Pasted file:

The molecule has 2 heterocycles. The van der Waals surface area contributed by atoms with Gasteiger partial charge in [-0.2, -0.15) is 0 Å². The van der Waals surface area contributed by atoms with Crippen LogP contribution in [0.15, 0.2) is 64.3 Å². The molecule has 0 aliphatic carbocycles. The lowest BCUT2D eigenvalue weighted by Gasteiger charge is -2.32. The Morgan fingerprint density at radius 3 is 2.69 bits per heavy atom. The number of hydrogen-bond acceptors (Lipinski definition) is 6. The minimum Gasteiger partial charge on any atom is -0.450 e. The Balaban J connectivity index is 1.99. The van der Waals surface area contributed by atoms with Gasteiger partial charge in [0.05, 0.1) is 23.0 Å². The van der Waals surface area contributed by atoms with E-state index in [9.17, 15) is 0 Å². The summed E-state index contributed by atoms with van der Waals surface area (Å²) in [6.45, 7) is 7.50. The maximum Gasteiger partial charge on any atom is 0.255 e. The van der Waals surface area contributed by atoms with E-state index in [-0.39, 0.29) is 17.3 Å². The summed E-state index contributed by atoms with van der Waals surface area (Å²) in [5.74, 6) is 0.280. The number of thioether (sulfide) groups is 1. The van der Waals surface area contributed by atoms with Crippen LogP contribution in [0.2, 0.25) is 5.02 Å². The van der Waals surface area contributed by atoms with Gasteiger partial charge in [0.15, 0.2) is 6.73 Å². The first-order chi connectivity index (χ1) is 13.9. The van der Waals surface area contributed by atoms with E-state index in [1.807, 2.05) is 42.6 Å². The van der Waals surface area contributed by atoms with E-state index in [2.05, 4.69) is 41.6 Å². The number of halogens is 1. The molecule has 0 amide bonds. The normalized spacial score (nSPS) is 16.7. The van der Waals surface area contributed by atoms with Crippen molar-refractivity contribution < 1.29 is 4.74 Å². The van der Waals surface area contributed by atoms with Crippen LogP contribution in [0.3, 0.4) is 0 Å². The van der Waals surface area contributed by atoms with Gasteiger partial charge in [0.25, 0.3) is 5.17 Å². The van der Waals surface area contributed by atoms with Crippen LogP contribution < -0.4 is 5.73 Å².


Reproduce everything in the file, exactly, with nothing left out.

The molecule has 2 heterocycles. The van der Waals surface area contributed by atoms with Gasteiger partial charge in [-0.2, -0.15) is 0 Å². The van der Waals surface area contributed by atoms with Crippen LogP contribution in [0.15, 0.2) is 64.3 Å². The molecule has 0 aliphatic carbocycles. The lowest BCUT2D eigenvalue weighted by Gasteiger charge is -2.32. The Morgan fingerprint density at radius 3 is 2.69 bits per heavy atom. The number of hydrogen-bond acceptors (Lipinski definition) is 6. The minimum Gasteiger partial charge on any atom is -0.450 e. The Balaban J connectivity index is 1.99. The van der Waals surface area contributed by atoms with Gasteiger partial charge in [0.05, 0.1) is 23.0 Å². The van der Waals surface area contributed by atoms with E-state index in [9.17, 15) is 0 Å². The summed E-state index contributed by atoms with van der Waals surface area (Å²) in [6.45, 7) is 7.50. The maximum Gasteiger partial charge on any atom is 0.255 e. The van der Waals surface area contributed by atoms with E-state index in [-0.39, 0.29) is 17.3 Å². The summed E-state index contributed by atoms with van der Waals surface area (Å²) in [5.74, 6) is 0.280. The number of thioether (sulfide) groups is 1. The van der Waals surface area contributed by atoms with Crippen LogP contribution in [0.2, 0.25) is 5.02 Å². The van der Waals surface area contributed by atoms with Gasteiger partial charge in [0.15, 0.2) is 6.73 Å². The first-order chi connectivity index (χ1) is 13.9. The van der Waals surface area contributed by atoms with E-state index in [1.807, 2.05) is 42.6 Å². The van der Waals surface area contributed by atoms with E-state index in [2.05, 4.69) is 41.6 Å². The number of halogens is 1. The molecule has 0 amide bonds. The normalized spacial score (nSPS) is 16.7. The van der Waals surface area contributed by atoms with Crippen molar-refractivity contribution < 1.29 is 4.74 Å². The van der Waals surface area contributed by atoms with Crippen LogP contribution in [0.3, 0.4) is 0 Å². The van der Waals surface area contributed by atoms with Gasteiger partial charge in [0.25, 0.3) is 5.17 Å². The van der Waals surface area contributed by atoms with Crippen LogP contribution < -0.4 is 5.73 Å².